Ministers are urging the government to increase defense spending to 2.5% of GDP

  • By Peter Saul, political correspondent and James Gregory
  • BBC News

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Two ministers are calling on the government to achieve its 2.5% target more quickly

Two ministers have publicly urged the government to increase defense spending to above 2.5% of national income.

Anne-Marie Trevelyan and Tom Tugendhat said the UK needed to “lead the way” and invest “at a much greater pace”.

Their article, published on LinkedIn, follows criticism of this week's budget for failing to boost defense spending.

Presenting the budget, Chancellor Jeremy Hunt said spending was above 2%, the NATO target, and would rise to 2.5% “as soon as economic conditions allow.”

But Mr Trevelyan, the foreign ministry minister, and Mr Tugendhat, the security minister, said the global threat posed by countries such as Russia and China meant there was no time to delay.

“The sad truth is that the world is no longer benign,” they said in the article published on Saturday.

“Protecting ourselves requires investment. Effective investment means that our industrial complex must grow and consolidate at a much greater pace than it does at present.

“We cannot operate the complex platforms and weapons that ensure military superiority overnight. We must start this growth now, and invest at a rapid pace to support our allies and stay ahead of our adversaries,” he added.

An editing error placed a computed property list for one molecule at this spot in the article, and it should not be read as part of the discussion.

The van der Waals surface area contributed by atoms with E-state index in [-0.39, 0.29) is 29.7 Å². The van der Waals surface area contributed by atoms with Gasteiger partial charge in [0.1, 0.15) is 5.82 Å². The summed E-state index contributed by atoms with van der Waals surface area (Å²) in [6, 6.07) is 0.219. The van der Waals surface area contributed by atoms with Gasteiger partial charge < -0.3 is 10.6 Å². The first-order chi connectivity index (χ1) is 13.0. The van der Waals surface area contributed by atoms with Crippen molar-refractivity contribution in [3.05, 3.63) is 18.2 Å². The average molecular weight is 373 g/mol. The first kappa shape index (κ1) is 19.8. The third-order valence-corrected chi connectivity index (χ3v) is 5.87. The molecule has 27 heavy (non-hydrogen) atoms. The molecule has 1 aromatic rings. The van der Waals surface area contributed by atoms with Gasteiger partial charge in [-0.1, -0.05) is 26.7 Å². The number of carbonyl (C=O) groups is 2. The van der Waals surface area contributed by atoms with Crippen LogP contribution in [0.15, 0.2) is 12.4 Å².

The two ministers also praised former Defense Secretary Ben Wallace and former Prime Minister Boris Johnson for their success in boosting defense spending.

Ministers often press the Chancellor before the Budget, sometimes publicly, but it is unusual for them to speak publicly afterward.

It is understood that both ministers remain fully supportive of Hunt and the government's policy of reaching 2.5% of GDP “as soon as possible”, but wanted to stress the importance of achieving the target quickly.

The Public Accounts Committee also warned that the real shortfall could be closer to £29bn, because some parts of the armed forces included only the capabilities they could afford, not all of those requested by the government.

Defense Secretary Grant Shapps wrote to Hunt in January calling for the 2.5% budget to be committed.

However, a source close to him said he played no role in the LinkedIn article.

This article has not been approved by Downing Street either, but a No10 source said this was normal for social media posts.

Prime Minister Rishi Sunak told MPs in January that the government would set a course towards 2.5%, adding that in the previous spending review there had been a cash increase of £24bn – “the largest sustained increase since the end of the Cold War”. .

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